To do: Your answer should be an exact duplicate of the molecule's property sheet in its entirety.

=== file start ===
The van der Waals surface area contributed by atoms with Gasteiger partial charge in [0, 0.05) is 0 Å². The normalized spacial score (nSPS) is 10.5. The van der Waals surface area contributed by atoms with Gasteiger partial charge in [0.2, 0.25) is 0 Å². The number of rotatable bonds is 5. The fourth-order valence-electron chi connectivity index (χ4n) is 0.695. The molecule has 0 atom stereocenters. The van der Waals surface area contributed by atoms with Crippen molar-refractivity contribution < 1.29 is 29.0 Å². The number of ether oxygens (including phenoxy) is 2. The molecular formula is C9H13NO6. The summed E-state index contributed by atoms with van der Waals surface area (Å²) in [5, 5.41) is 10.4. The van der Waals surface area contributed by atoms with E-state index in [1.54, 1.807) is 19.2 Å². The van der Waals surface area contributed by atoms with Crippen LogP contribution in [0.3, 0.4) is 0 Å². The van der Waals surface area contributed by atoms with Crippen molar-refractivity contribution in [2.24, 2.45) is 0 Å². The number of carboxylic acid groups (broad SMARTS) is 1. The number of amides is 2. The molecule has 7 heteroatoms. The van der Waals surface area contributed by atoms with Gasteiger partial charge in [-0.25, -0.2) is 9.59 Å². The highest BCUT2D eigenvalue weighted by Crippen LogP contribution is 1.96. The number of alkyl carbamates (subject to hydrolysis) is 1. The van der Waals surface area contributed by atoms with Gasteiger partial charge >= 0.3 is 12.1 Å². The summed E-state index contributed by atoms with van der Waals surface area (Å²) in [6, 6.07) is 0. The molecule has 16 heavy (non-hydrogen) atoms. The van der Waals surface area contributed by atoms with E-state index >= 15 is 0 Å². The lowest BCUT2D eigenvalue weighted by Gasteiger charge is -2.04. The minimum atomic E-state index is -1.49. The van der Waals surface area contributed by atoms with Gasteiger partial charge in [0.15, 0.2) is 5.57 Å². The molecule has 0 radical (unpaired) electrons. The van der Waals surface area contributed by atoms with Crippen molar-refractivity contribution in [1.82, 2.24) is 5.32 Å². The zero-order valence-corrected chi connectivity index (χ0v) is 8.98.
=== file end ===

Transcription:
The van der Waals surface area contributed by atoms with Gasteiger partial charge in [0, 0.05) is 0 Å². The normalized spacial score (nSPS) is 10.5. The van der Waals surface area contributed by atoms with Gasteiger partial charge in [0.2, 0.25) is 0 Å². The number of rotatable bonds is 5. The fourth-order valence-electron chi connectivity index (χ4n) is 0.695. The molecule has 0 atom stereocenters. The van der Waals surface area contributed by atoms with Crippen molar-refractivity contribution < 1.29 is 29.0 Å². The number of ether oxygens (including phenoxy) is 2. The molecular formula is C9H13NO6. The summed E-state index contributed by atoms with van der Waals surface area (Å²) in [5, 5.41) is 10.4. The van der Waals surface area contributed by atoms with E-state index in [1.54, 1.807) is 19.2 Å². The van der Waals surface area contributed by atoms with Crippen LogP contribution in [0.3, 0.4) is 0 Å². The van der Waals surface area contributed by atoms with Crippen molar-refractivity contribution in [2.24, 2.45) is 0 Å². The number of carboxylic acid groups (broad SMARTS) is 1. The number of amides is 2. The molecule has 7 heteroatoms. The van der Waals surface area contributed by atoms with Gasteiger partial charge in [-0.25, -0.2) is 9.59 Å². The highest BCUT2D eigenvalue weighted by Crippen LogP contribution is 1.96. The number of alkyl carbamates (subject to hydrolysis) is 1. The van der Waals surface area contributed by atoms with Gasteiger partial charge >= 0.3 is 12.1 Å². The summed E-state index contributed by atoms with van der Waals surface area (Å²) in [6, 6.07) is 0. The molecule has 16 heavy (non-hydrogen) atoms. The van der Waals surface area contributed by atoms with E-state index >= 15 is 0 Å². The lowest BCUT2D eigenvalue weighted by Gasteiger charge is -2.04. The minimum atomic E-state index is -1.49. The van der Waals surface area contributed by atoms with Gasteiger partial charge in [0.15, 0.2) is 5.57 Å². The molecule has 0 radical (unpaired) electrons. The van der Waals surface area contributed by atoms with Crippen molar-refractivity contribution in [1.82, 2.24) is 5.32 Å². The zero-order valence-corrected chi connectivity index (χ0v) is 8.98.